On June 1, 1921, in Tulsa, Oklahoma, a horrific act of racial terrorism took place, and the perpetrators were actually assisted by the local police and the national guard. The site of the attack was a region of Tulsa known as “Black Wall Street” in a neighborhood called “Greenwood,” which was a thriving center of culture and commerce for African Americans.
At the time, the community was a symbol of black success in America, which unfortunately made it the target of constant hostility from media, politicians and local racists who saw it as an economic threat. The attacks on the community were sparked by an accusation that a black man attempted to rape a white woman. Although the man accused of the crime was arrested and awaiting judgment, a mob of angry racists did not want to wait for the suspect to see a fair trial, and instead wanted the whole black community to pay for the alleged crimes of this one man.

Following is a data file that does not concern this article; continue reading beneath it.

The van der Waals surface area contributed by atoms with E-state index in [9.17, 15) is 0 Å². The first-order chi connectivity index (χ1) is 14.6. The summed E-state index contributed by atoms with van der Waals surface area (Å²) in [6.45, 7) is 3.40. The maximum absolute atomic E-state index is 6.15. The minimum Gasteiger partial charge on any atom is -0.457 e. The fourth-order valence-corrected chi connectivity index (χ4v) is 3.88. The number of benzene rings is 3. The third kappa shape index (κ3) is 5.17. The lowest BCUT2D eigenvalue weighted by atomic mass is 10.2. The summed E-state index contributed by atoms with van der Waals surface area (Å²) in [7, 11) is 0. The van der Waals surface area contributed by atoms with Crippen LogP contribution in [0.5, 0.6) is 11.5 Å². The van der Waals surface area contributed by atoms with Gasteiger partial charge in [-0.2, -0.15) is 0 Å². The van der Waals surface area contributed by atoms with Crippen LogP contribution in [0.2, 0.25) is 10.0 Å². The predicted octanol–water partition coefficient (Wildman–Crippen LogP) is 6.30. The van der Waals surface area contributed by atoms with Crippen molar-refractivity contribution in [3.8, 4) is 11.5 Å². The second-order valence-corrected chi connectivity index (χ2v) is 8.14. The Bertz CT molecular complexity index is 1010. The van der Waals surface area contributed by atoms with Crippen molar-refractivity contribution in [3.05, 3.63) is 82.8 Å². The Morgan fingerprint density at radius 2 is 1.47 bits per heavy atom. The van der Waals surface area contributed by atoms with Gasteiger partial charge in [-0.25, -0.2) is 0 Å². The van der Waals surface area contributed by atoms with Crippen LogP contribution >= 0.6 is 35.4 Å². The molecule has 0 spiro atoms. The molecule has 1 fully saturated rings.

At the courthouse, innocent black bystanders were attacked by a mob and forced to retreat back to Greenwood. The mob then descended on “Black Wall Street,” setting fires to buildings and shooting people indiscriminately, creating a night of terror throughout the city. Airplanes circled the sky dropping kerosene and nitroglycerin on the buildings and people below, according to survivors of the attack.
Authorities did nothing to stop the violence, and in fact, they actually assisted the mob by only arresting blacks, and some reports have even indicated that they also engaged in violence, possibly even flying some of the planes that were responsible for the bombings. These events came to be known as the “Tulsa Race Riots,” but as many survivors have pointed out, calling them “riots” just serves to take responsibility from the mob and the police that protected them.